Now, in all these cases, either the police have no clue about the kidnappers, or they know who they are but will not - or cannot - arrest them. Both alternatives are equally dangerous. If the police have no idea who the kidnappers are, then their department is a completely incompetent, utterly inefficient organisation that is incapable of protecting the people. If the second assumption is true, it is just as dangerous, perhaps even more dangerous than the first. They know who the criminals are but will not, or cannot act against them. Again, this could be for one of two reasons, or a combination of both. They do not act because they have been bribed not to, or they have been ordered not to by those in power in the State.

The disease that has infected and ravaged the police force of that State has spread to other areas of the administrative structure, according to reports in major newspapers and television channels. There is little being done by way of development work; schools and hospitals are in a shocking condition, and poverty in the rural areas is widespread and severe.

The irony is that all this is being done in the name of social justice, in the name of secularism. Lalu Yadav has succeeded in reducing his State to its present level by espousing those causes. And one result of all this is a move by a number of families to other States, or decisions to send their children to study outside Bihar. This added to the daily migration of the impoverished to other States and cities in search of work.

The danger of the people of Bihar fleeing the State is one that is potentially dangerous. If the politico-criminals of the State find their prey migrating elsewhere, they will follow them there and once they can abduct them and bring them back to Bihar, they know the Bihar police will not either recover the victims or help the police forces of other States to do so. And as the administrative structure slowly disintegrates into a huge machine that exists to take bribes, defalcate government funds and do nothing to develop the State, the migration will mean a greater burden on the States to which people from Bihar go in search of education, medical attention and employment.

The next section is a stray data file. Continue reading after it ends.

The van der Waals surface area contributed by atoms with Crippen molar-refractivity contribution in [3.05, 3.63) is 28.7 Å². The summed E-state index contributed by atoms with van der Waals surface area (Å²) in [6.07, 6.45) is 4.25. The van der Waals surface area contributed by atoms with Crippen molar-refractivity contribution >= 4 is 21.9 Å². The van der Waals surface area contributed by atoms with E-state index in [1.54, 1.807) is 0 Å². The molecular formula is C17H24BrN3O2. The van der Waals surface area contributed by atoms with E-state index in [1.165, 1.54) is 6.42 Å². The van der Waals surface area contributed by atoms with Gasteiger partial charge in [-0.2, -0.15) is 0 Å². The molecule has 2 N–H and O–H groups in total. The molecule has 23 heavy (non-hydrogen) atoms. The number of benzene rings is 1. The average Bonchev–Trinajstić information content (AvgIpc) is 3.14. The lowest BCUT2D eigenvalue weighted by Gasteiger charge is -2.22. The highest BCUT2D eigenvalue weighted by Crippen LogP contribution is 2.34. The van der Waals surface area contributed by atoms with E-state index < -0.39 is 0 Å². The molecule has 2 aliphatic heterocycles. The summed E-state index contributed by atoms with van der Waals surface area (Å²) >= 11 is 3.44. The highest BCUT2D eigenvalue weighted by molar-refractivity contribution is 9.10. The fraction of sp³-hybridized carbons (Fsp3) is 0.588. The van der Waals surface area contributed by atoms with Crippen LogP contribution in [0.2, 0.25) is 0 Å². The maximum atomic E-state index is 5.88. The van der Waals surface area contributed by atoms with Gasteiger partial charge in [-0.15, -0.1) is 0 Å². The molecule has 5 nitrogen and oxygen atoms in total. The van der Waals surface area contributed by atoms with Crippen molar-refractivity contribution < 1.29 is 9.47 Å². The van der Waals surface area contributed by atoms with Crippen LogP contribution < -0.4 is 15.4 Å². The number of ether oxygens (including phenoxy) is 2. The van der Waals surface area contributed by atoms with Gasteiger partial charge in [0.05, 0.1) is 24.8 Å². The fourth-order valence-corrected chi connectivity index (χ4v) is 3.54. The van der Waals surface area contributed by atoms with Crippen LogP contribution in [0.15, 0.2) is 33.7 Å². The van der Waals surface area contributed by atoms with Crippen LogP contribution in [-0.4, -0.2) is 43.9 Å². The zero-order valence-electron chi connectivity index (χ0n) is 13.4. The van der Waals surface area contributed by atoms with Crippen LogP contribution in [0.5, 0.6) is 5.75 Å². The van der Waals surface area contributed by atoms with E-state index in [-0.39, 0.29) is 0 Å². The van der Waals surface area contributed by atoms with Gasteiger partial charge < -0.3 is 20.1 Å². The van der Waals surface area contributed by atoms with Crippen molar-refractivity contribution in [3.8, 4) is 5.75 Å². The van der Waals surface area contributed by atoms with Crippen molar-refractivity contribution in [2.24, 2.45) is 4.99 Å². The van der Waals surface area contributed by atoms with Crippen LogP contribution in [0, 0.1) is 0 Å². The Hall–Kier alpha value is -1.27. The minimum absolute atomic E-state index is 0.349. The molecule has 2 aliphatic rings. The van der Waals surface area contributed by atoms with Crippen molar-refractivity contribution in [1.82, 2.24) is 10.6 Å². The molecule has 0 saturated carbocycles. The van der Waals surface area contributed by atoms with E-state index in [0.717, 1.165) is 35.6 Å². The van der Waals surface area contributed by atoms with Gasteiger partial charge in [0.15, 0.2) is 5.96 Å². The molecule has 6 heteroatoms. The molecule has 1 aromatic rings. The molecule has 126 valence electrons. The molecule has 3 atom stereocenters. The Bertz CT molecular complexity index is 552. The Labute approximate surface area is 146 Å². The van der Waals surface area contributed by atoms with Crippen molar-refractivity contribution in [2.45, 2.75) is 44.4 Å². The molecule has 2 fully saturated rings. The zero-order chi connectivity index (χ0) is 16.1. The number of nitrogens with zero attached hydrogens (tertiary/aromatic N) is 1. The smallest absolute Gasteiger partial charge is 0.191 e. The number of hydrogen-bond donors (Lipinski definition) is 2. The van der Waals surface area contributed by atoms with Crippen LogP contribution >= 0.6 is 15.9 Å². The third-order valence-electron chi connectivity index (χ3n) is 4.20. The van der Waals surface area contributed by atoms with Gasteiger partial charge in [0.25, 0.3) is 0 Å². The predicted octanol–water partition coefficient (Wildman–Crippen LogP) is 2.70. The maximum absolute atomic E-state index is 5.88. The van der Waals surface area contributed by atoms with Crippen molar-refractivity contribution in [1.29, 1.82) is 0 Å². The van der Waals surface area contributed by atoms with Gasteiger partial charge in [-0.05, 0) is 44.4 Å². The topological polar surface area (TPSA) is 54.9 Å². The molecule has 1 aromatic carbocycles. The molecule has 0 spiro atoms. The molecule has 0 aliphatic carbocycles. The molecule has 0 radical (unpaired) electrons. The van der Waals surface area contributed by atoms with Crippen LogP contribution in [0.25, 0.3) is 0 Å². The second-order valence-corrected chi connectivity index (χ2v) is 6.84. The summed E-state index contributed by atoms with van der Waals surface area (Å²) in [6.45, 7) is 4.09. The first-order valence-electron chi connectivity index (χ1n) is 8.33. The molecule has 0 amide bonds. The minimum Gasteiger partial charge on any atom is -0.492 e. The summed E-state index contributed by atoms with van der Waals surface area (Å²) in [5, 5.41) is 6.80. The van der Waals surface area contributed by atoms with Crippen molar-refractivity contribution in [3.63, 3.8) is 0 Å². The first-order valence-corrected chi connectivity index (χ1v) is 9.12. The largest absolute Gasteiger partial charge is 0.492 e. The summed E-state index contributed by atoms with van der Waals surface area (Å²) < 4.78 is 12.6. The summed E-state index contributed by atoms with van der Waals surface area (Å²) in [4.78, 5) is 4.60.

In other words, the funds given to Bihar by the Centre, and what little the State raises on its own (if it is not defalcated before it reaches the government's treasury) will really be given to subsidise corruption and inefficiency, a criminalised political system, and an administrative structure riddled with corruption and incapable of doing any really effective work either in the rural areas or in its cities. Is the country prepared to do this, in the name of democracy?

DEMOCRACY cannot become a sanctified system, or a religion that absolves all evil and vice; it has its dark aspects, true, but on the whole it must remain vigorous and efficient - it must deliver what it promises it will, in substantial measure. The processes and rituals of democracy cannot be used to paste over a deep disease in the polity of a state, which has eaten into the social fabric so badly that it is in danger of falling apart.

We may, as a country, have a number of uniquely different characteristics, but having a State as uniquely corrupt and inefficient as Bihar cannot be one of them. It is more than time that the Central government looked beyond its immediate political obsessions and, in the larger interests of the country, took firm steps to cleanse the State of the rottenness that has beset it. Let it take these steps with the help of those among political leaders and in the administration who are known and respected for their individual integrity, and not cripple those steps with petty political considerations.

Bihar now needs statesmanship, not within it - it has gone beyond that - but outside it, in the country as a whole. Only that will remove a uniqueness we can well do without in the characteristics of the country.

(This story was published in the print edition of Frontline magazine dated Mar 11, 2005.)